Staff partied in Downing Street while the rest of the UK was in lockdown, with the approval of their bosses, according to Sue Gray's report.
The senior civil servant said many events "should not have been allowed" and the PM and his officials "must bear responsibility for this culture".
The report highlights excessive drinking, with staff being sick, and abuse of cleaning and security staff.
Warnings about parties breaking Covid rules were ignored, it says.
Boris Johnson told MPs he took "full responsibility for everything that took place on my watch", had been "humbled by the whole experience" and had learned lessons.
And, speaking at a Downing Street press conference, he ruled out resigning, saying: "I've got to keep moving forward."
But Labour leader Sir Keir Starmer - who is himself being investigated by police over his own lockdown event - called on Tory MPs to tell Mr Johnson "the game is up" and it was "time to pack his bags".
In her 37-page report, Ms Gray found:
- Political and official leadership must bear responsibility for the culture at No 10
- Staff partied - some until after 4am - on the eve of Prince Philip's funeral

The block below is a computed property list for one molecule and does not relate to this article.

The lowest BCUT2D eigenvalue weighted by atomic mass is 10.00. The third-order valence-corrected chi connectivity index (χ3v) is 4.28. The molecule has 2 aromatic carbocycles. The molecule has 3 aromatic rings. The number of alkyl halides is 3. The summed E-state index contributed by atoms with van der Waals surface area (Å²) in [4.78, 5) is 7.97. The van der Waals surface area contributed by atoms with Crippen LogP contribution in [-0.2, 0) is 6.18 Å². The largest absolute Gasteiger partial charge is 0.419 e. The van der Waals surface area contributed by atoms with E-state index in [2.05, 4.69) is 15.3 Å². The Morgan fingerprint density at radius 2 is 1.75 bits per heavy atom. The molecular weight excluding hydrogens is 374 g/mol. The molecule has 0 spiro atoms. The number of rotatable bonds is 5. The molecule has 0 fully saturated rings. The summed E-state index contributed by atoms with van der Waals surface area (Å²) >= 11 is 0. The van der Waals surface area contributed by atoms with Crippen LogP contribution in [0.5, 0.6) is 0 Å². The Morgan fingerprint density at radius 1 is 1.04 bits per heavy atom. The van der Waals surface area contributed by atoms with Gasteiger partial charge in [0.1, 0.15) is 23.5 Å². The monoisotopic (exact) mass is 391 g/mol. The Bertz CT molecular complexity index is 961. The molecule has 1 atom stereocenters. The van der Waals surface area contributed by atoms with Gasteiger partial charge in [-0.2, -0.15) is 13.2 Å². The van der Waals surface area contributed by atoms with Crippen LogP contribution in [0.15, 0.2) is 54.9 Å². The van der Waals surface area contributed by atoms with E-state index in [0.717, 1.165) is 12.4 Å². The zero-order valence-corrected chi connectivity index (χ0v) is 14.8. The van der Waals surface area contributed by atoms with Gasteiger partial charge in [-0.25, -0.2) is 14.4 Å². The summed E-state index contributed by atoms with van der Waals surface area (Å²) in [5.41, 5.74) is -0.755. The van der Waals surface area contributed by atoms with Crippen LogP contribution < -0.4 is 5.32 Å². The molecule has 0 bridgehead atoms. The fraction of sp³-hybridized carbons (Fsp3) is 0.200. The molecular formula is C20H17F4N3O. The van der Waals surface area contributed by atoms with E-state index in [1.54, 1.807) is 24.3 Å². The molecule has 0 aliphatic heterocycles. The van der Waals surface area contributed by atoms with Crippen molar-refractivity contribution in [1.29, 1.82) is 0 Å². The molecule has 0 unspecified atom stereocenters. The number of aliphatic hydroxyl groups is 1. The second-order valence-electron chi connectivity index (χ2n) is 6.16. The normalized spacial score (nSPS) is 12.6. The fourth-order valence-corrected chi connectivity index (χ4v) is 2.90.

- At another party, in June 2020, there was "excessive alcohol consumption by some individuals. One individual was sick. There was a minor altercation between two other individuals"
- A No 10 official sent a message referring to "drunkenness" and advising staff to leave No 10 via the back exit after a December 2020 Christmas quiz to avoid press photographers
- "Multiple examples of a lack of respect and poor treatment of security and cleaning staff"
The PM's key aide Martin Reynolds was urged to cancel a "bring-your-own-booze" party in the Downing Street garden in May 2020, as it posed "somewhat of a comms risk".
An unnamed special adviser also told Mr Reynolds via WhatsApp that it would be "helpful" if people avoided "walking around waving bottles of wine etc" ahead of the event, as it was taking place immediately after a televised Covid press conference.
Mr Reynolds later told an unnamed adviser "we seem to have got away with" the party. He has since left Downing Street, returning to his job at the Foreign Office.